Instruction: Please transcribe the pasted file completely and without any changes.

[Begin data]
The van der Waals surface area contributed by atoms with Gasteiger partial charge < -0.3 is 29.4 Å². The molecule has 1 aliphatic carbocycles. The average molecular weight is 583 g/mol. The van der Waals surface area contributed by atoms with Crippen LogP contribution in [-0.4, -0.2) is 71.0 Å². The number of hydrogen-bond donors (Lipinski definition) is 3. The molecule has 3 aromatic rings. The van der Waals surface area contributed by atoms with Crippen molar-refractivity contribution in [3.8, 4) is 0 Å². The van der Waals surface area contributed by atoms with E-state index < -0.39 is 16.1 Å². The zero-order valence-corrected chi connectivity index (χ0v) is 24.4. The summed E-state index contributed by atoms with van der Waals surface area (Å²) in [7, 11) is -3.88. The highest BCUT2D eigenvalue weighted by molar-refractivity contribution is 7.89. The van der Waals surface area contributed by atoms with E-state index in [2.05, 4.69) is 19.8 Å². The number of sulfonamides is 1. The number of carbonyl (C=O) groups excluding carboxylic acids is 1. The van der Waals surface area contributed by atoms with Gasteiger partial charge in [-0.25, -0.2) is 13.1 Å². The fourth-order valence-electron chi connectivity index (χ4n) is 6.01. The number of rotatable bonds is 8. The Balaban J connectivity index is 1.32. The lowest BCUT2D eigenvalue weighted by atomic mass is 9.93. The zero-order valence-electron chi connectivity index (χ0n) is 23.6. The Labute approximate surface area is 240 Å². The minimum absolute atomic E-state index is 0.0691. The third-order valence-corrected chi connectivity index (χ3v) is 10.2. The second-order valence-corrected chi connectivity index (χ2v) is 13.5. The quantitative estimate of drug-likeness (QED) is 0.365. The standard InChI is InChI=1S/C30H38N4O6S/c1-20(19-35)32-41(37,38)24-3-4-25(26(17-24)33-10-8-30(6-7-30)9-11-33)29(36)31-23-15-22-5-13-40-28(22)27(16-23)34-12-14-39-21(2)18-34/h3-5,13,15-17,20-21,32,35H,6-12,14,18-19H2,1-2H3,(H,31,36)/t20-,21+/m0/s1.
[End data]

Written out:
The van der Waals surface area contributed by atoms with Gasteiger partial charge < -0.3 is 29.4 Å². The molecule has 1 aliphatic carbocycles. The average molecular weight is 583 g/mol. The van der Waals surface area contributed by atoms with Crippen LogP contribution in [-0.4, -0.2) is 71.0 Å². The number of hydrogen-bond donors (Lipinski definition) is 3. The molecule has 3 aromatic rings. The van der Waals surface area contributed by atoms with Crippen molar-refractivity contribution in [3.8, 4) is 0 Å². The van der Waals surface area contributed by atoms with E-state index < -0.39 is 16.1 Å². The zero-order valence-corrected chi connectivity index (χ0v) is 24.4. The summed E-state index contributed by atoms with van der Waals surface area (Å²) in [7, 11) is -3.88. The highest BCUT2D eigenvalue weighted by molar-refractivity contribution is 7.89. The van der Waals surface area contributed by atoms with E-state index in [2.05, 4.69) is 19.8 Å². The number of sulfonamides is 1. The number of carbonyl (C=O) groups excluding carboxylic acids is 1. The van der Waals surface area contributed by atoms with Gasteiger partial charge in [-0.25, -0.2) is 13.1 Å². The fourth-order valence-electron chi connectivity index (χ4n) is 6.01. The number of rotatable bonds is 8. The Balaban J connectivity index is 1.32. The lowest BCUT2D eigenvalue weighted by atomic mass is 9.93. The zero-order valence-electron chi connectivity index (χ0n) is 23.6. The Labute approximate surface area is 240 Å². The minimum absolute atomic E-state index is 0.0691. The third-order valence-corrected chi connectivity index (χ3v) is 10.2. The second-order valence-corrected chi connectivity index (χ2v) is 13.5. The quantitative estimate of drug-likeness (QED) is 0.365. The standard InChI is InChI=1S/C30H38N4O6S/c1-20(19-35)32-41(37,38)24-3-4-25(26(17-24)33-10-8-30(6-7-30)9-11-33)29(36)31-23-15-22-5-13-40-28(22)27(16-23)34-12-14-39-21(2)18-34/h3-5,13,15-17,20-21,32,35H,6-12,14,18-19H2,1-2H3,(H,31,36)/t20-,21+/m0/s1.